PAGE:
Paving the way
Last week, for the first time ever, a press conference given by the coach of Brazil's men's team was dominated by the progress of the women.
There are five stars on the jerseys worn by the Brazilian national team -- one for each of the five World Cup wins. The road towards the sixth win started last Thursday, when coach Dunga called up his squad for the first two rounds of qualifiers for South Africa 2010.
A few hours earlier in China, Brazil's women had made it through to their first World Cup final, cutting the U.S. apart on their way to a 4-0 semifinal rout.
If the women were to go on and win the title, Dunga was asked, should Brazil's shirts carry a sixth star -- or a pink star -- in recognition of their achievement?
Dunga used the women as an example of the kind of sacrifice and dedication he requires from his players.
His theme for the day in the press conference was the willingness of Marta, the star player among Brazil's women, to place her extraordinary individual ability at the service of the collective, working back and searching for the ball, striving to make something happen on the field.
It's exactly the approach he says he wants to see from the big-name players in his squad.
We now know, of course, that there is no need for Brazil's jersey designers to worry about finding space for that pink star -- not yet, anyway. In a tightly contested and, at times, exhilarating final on Sunday, Marta missed a key penalty and Brazil went down 2-0 to a German side that went through the entire competition without conceding a single goal.
Even so, Brazil's women can look back on the tournament with enormous pride. And as they take the long flight back from China, they might even conclude that, although they aren't bringing the cup with them, they're coming home with mission partly accomplished.
That Thursday night, almost 11 hours after they had beaten the U.S., some important news appeared on the Web site of the Brazilian Football Confederation. In late October, it announced, a national cup competition for women will get underway in Brazil.
"It will," continued the press release, "be the starting point for the staging of a national championship of women's soccer in the near future."
There is a strikingly defensive tone to the press release. It goes out of its way to mention the fact that Brazil's women's teams make more use than the men of the training facilities for the country's national sides situated in the hills outside Rio de Janeiro.
And it concludes with the assertion that federation president Ricardo Teixeira "is very enthusiastic" to set up national competitions for women, "a project which he has been conducting, without making a big noise about it, for some time."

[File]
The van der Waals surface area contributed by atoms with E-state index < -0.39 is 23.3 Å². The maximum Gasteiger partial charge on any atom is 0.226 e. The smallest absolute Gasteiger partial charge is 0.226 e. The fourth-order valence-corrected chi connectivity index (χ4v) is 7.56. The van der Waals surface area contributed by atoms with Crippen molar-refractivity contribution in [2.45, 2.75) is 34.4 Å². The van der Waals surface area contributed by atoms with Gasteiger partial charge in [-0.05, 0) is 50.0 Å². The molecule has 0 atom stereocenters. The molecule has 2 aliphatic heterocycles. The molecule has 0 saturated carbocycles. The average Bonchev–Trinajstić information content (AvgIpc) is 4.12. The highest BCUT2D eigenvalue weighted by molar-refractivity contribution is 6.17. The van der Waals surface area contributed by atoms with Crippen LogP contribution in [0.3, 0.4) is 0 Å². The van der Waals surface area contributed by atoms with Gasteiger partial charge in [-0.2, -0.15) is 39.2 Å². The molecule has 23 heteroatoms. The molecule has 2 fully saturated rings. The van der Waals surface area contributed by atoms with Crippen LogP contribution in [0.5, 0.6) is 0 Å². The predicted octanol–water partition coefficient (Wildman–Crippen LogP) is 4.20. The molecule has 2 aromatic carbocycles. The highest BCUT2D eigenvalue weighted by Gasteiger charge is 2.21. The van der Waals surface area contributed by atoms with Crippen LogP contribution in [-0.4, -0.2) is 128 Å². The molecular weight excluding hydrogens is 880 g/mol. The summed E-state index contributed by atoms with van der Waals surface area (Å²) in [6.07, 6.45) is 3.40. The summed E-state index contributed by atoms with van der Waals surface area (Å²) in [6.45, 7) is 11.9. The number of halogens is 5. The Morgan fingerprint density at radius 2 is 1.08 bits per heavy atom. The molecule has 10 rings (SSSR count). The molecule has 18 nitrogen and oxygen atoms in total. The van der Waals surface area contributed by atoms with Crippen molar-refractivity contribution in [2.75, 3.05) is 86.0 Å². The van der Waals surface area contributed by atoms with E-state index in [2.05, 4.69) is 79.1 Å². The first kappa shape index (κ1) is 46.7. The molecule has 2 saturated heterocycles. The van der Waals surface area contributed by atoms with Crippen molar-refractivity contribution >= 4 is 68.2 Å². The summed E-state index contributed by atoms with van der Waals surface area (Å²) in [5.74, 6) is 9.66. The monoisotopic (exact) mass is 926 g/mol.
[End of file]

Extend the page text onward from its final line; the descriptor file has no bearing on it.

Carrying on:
This line might bring a wry smile to the face of some of the Brazilian players, who have suspected that the Brazilian federation has been stalling rather than working in silence. They have been on the receiving end of empty promises before. This time, it seems to be for real. And if it is for real, it's a direct result of the pressure they have applied by capturing public imagination with a succession of stylish wins.
A national league -- the eventual aim -- is an organizational challenge in a land where men's soccer frequently operates at a loss. And if the U.S. has problems supporting a women's league, then the difficulties in Brazil are greater still. But Brazil's performances in the World Cup have revealed not only the potential of the sport in the country, but also the urgent necessity of some kind of structure for the domestic game.
A glance down the Brazilian roster shows that the current lineup is almost exactly the same as the one that narrowly fell to the U.S. in the final of the '04 Olympics in Athens. Some of the reserves are stalwarts left over from the 1990s; fresh national competitions are needed for new players to start breaking through.
There should be no lack of hopefuls. Specialists in women's soccer in Brazil say that a tipping point was reached in July when the home team won the gold medal in the Pan-American Games, held in Rio. In truth, the triumph was something of a formality. Brazil, at full strength, was far superior to the opposition, and easily overcame a team of U.S. teenagers in the final.
But the key fact was that they did it in front of their own public, watched by a packed crowd in the giant Maracanã stadium and a big live TV audience.
In the wake of the win, coaches reported a dramatic change; parental opposition to women's soccer diminished sharply. Some who had been against the activity started taking their daughters to training.
It's clear where the credit for all of this must be given. Soccer has been a labor of love for those who have taken the sport in Brazil from nowhere to second best in the world in the course of the last 25 years.
Players and coaches have had to struggle to make a living while at times facing the scorn and prejudice of macho elements in Brazilian society. There must have been many times when the pioneers wondered if it was all worthwhile. It was. They have massively eased the path of the next generation.
And when Brazil does win its first World Cup or Olympic gold in women's soccer -- and it won't be long -- hopefully the Brazilian federation will have the grace to honor all of those who have helped to pave the way.